The small white digits on Sanjana’s iPhone glared at her, indicating both that she had slept for less than four hours and that her 8 a.m. engineering lecture would begin in approximately 15 minutes. Groggily, she fumbled for her glasses and brushed her teeth before bundling up for the biting negative temperatures and windchill she could almost always expect from Cleveland in mid-December.
But Sanjana was cheerful — well, about as happy as anyone on her way to a Monday morning class about circuits could be. After spending her entire weekend completing an extensive lab report — intended to be done in pairs — alone, Sanjana felt as though she had conquered the voltage-current resistance relationship.
As she was finally submitting her tedious assignment, her partner — who had previously avoided her pleas for help and responded to her questions only with “Idk you figure it out” — suddenly decided to care. He snatched the papers out of her hand and began to look over each problem, carefully inspecting her work line by line, exponent by exponent.
And then, he took out an eraser.
“What are you doing?” Sanjana shrieked. “I checked all of the answers with our T.A.”
“Well, you still got a ton of this math wrong,” he incorrectly retorted. “Did you just decide not to use a calculator at all?”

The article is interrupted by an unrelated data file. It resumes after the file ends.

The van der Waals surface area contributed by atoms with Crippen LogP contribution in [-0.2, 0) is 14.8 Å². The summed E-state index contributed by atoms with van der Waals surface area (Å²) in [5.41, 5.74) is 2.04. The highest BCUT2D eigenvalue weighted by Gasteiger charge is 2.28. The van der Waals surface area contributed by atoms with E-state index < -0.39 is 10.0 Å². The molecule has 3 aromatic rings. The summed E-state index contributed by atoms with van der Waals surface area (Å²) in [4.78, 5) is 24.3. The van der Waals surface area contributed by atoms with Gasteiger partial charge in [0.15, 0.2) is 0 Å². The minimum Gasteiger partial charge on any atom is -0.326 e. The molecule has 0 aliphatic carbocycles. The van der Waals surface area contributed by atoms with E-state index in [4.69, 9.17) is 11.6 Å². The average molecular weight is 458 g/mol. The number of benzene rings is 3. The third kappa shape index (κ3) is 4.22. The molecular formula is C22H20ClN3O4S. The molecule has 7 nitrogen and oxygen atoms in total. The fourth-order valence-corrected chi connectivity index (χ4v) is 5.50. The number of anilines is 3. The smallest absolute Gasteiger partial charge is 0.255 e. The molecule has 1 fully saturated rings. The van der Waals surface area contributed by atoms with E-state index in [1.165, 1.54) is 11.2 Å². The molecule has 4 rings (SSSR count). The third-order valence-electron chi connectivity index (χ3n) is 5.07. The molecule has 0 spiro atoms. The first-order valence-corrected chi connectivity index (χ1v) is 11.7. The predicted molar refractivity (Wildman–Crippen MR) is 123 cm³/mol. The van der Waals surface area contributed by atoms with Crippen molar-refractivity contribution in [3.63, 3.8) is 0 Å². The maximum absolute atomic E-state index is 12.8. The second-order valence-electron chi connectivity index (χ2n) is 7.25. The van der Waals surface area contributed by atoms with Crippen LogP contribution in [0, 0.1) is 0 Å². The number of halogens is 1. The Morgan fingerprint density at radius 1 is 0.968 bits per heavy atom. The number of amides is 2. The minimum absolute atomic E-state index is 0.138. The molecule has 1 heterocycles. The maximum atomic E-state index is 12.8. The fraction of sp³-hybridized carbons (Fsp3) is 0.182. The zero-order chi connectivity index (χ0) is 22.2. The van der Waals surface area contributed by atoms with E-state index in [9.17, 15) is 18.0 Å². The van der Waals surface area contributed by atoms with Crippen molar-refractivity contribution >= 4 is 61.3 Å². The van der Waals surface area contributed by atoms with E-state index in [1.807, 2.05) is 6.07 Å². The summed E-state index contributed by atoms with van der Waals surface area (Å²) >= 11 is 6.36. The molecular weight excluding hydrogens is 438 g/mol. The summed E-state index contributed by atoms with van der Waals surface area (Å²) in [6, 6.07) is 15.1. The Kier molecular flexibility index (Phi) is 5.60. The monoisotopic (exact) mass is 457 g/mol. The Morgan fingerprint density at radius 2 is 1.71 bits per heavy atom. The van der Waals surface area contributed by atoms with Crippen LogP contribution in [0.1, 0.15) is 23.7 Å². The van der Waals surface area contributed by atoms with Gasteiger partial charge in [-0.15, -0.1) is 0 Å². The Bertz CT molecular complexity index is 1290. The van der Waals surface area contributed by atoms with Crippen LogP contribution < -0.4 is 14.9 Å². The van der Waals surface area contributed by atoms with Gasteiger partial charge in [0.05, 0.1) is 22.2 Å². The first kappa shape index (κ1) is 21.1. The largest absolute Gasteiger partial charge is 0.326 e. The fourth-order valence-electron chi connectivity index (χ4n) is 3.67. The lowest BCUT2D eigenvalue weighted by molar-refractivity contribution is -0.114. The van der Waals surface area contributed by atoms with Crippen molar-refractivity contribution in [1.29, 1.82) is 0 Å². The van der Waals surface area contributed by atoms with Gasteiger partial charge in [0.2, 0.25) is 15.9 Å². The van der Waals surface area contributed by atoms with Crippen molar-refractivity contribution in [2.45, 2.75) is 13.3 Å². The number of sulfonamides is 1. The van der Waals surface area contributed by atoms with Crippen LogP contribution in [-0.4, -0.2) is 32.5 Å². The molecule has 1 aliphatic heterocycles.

“This is 20 percent of our grade,” she reasoned. “Now is not the time to erase my work.”
His response would replay over and over in her mind, forcing her to reconsider the career she had always envisioned for herself and evaluate whether or not she could thrive in the male-dominated biomedical field.
“You’re getting so emotional about this. This is why women shouldn’t be engineers.”
Graduated cylinder half empty
Though a piercing memory, this instance of sexism comprises just one of many times Sanjana has felt as though her ambitions were invalidated, her vast potential underestimated.
“I’ve been told that I’m too pretty to care about science and math,” she says. “When I tell people my major, they act either shocked or sorry for me.”
She does not stand alone.
After graduation, she will encounter the harsh reality of the engineering workforce, in which just 15 percent of women hold jobs. Prospects of gender equality in STEM (Science, Technology, Engineering, and Mathematics) fields appear grim, with women often declined jobs or raises so that men with the exact same qualifications can advance in their careers.
So that the very individuals who scorned and undermined Sanjana can surpass her in status and pay.
So that young girls aspiring to pursue futures in STEM have one fewer role model, increasing the likelihood that they will forsake their ambition.
Director of Engineering at Facebook Jocelyn Goldfein notes the disheartening, cyclical nature of gender disparity in STEM, attributing the epidemic to a lack of representation itself.
“The reason there aren’t more women computer scientists is because there aren’t more women computer scientists,” she says.